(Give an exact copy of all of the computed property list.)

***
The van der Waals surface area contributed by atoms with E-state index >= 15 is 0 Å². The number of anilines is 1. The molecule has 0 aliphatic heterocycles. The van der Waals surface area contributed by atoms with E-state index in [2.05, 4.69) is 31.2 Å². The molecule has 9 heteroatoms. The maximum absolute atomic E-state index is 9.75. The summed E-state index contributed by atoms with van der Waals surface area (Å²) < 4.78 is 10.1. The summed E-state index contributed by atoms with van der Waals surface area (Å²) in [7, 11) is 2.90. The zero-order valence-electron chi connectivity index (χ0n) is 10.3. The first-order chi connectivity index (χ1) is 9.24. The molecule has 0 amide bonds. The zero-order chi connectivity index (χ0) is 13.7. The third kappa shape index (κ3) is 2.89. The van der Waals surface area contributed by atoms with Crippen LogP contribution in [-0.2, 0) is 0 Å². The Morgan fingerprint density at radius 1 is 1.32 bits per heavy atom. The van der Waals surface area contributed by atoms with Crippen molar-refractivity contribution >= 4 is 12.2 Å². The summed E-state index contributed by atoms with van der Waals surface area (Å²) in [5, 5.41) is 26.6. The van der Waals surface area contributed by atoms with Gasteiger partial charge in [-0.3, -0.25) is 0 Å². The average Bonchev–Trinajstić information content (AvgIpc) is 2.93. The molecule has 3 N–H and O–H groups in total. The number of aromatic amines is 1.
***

The van der Waals surface area contributed by atoms with E-state index >= 15 is 0 Å². The number of anilines is 1. The molecule has 0 aliphatic heterocycles. The van der Waals surface area contributed by atoms with E-state index in [2.05, 4.69) is 31.2 Å². The molecule has 9 heteroatoms. The maximum absolute atomic E-state index is 9.75. The summed E-state index contributed by atoms with van der Waals surface area (Å²) < 4.78 is 10.1. The summed E-state index contributed by atoms with van der Waals surface area (Å²) in [7, 11) is 2.90. The zero-order valence-electron chi connectivity index (χ0n) is 10.3. The first-order chi connectivity index (χ1) is 9.24. The molecule has 0 amide bonds. The zero-order chi connectivity index (χ0) is 13.7. The third kappa shape index (κ3) is 2.89. The van der Waals surface area contributed by atoms with Crippen LogP contribution in [-0.2, 0) is 0 Å². The Morgan fingerprint density at radius 1 is 1.32 bits per heavy atom. The van der Waals surface area contributed by atoms with Crippen molar-refractivity contribution >= 4 is 12.2 Å². The summed E-state index contributed by atoms with van der Waals surface area (Å²) in [5, 5.41) is 26.6. The van der Waals surface area contributed by atoms with Gasteiger partial charge in [-0.3, -0.25) is 0 Å². The average Bonchev–Trinajstić information content (AvgIpc) is 2.93. The molecule has 3 N–H and O–H groups in total. The number of aromatic amines is 1.